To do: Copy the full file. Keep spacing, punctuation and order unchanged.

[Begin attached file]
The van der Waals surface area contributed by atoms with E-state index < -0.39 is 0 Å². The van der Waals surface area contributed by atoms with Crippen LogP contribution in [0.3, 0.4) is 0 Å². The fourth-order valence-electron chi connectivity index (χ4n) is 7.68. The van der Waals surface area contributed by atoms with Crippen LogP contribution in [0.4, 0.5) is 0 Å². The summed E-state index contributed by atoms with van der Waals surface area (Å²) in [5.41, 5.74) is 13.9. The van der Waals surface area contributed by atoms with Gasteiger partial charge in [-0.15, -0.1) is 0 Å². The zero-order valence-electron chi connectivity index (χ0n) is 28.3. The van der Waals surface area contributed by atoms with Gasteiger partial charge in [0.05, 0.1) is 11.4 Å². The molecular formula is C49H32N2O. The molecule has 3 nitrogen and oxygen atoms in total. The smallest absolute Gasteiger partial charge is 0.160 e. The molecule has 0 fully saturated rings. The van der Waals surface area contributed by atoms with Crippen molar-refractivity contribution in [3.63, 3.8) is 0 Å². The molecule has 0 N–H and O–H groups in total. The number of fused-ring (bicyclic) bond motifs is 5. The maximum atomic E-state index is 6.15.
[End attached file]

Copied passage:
The van der Waals surface area contributed by atoms with E-state index < -0.39 is 0 Å². The van der Waals surface area contributed by atoms with Crippen LogP contribution in [0.3, 0.4) is 0 Å². The fourth-order valence-electron chi connectivity index (χ4n) is 7.68. The van der Waals surface area contributed by atoms with Crippen LogP contribution in [0.4, 0.5) is 0 Å². The summed E-state index contributed by atoms with van der Waals surface area (Å²) in [5.41, 5.74) is 13.9. The van der Waals surface area contributed by atoms with Gasteiger partial charge in [-0.15, -0.1) is 0 Å². The zero-order valence-electron chi connectivity index (χ0n) is 28.3. The van der Waals surface area contributed by atoms with Gasteiger partial charge in [0.05, 0.1) is 11.4 Å². The molecular formula is C49H32N2O. The molecule has 3 nitrogen and oxygen atoms in total. The smallest absolute Gasteiger partial charge is 0.160 e. The molecule has 0 fully saturated rings. The van der Waals surface area contributed by atoms with Crippen molar-refractivity contribution in [3.63, 3.8) is 0 Å². The molecule has 0 N–H and O–H groups in total. The number of fused-ring (bicyclic) bond motifs is 5. The maximum atomic E-state index is 6.15.